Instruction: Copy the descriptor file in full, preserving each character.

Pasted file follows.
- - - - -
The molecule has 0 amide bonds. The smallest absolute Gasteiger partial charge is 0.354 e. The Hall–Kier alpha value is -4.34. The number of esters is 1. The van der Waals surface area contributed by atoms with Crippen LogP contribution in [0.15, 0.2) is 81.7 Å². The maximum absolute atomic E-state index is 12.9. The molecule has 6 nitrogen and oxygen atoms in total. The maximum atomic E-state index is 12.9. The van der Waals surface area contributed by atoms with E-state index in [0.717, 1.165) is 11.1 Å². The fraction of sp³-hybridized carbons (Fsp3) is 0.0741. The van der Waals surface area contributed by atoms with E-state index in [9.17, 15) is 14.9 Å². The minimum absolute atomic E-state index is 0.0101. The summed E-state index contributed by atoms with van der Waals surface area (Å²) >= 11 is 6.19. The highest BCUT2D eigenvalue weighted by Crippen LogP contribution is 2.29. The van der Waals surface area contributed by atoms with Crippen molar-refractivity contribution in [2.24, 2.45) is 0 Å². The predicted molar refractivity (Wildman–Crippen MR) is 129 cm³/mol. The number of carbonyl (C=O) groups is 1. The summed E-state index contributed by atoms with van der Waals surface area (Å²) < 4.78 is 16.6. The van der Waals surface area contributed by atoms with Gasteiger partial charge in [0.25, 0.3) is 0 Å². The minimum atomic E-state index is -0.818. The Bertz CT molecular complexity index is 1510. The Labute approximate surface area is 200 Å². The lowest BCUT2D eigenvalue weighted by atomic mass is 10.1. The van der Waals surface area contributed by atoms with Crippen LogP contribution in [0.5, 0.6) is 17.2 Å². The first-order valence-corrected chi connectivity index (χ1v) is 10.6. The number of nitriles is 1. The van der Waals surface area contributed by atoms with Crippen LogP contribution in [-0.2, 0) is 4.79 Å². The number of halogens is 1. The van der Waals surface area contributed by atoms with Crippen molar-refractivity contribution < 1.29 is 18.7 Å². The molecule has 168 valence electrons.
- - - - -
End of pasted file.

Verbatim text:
The molecule has 0 amide bonds. The smallest absolute Gasteiger partial charge is 0.354 e. The Hall–Kier alpha value is -4.34. The number of esters is 1. The van der Waals surface area contributed by atoms with Crippen LogP contribution in [0.15, 0.2) is 81.7 Å². The maximum absolute atomic E-state index is 12.9. The molecule has 6 nitrogen and oxygen atoms in total. The maximum atomic E-state index is 12.9. The van der Waals surface area contributed by atoms with E-state index in [0.717, 1.165) is 11.1 Å². The fraction of sp³-hybridized carbons (Fsp3) is 0.0741. The van der Waals surface area contributed by atoms with E-state index in [9.17, 15) is 14.9 Å². The minimum absolute atomic E-state index is 0.0101. The summed E-state index contributed by atoms with van der Waals surface area (Å²) >= 11 is 6.19. The highest BCUT2D eigenvalue weighted by Crippen LogP contribution is 2.29. The van der Waals surface area contributed by atoms with Crippen molar-refractivity contribution in [2.24, 2.45) is 0 Å². The predicted molar refractivity (Wildman–Crippen MR) is 129 cm³/mol. The number of carbonyl (C=O) groups is 1. The summed E-state index contributed by atoms with van der Waals surface area (Å²) < 4.78 is 16.6. The van der Waals surface area contributed by atoms with Gasteiger partial charge in [0.25, 0.3) is 0 Å². The minimum atomic E-state index is -0.818. The Bertz CT molecular complexity index is 1510. The Labute approximate surface area is 200 Å². The lowest BCUT2D eigenvalue weighted by atomic mass is 10.1. The van der Waals surface area contributed by atoms with Crippen LogP contribution in [0.5, 0.6) is 17.2 Å². The first-order valence-corrected chi connectivity index (χ1v) is 10.6. The number of nitriles is 1. The van der Waals surface area contributed by atoms with Crippen LogP contribution in [-0.2, 0) is 4.79 Å². The number of halogens is 1. The van der Waals surface area contributed by atoms with Crippen molar-refractivity contribution < 1.29 is 18.7 Å². The molecule has 168 valence electrons.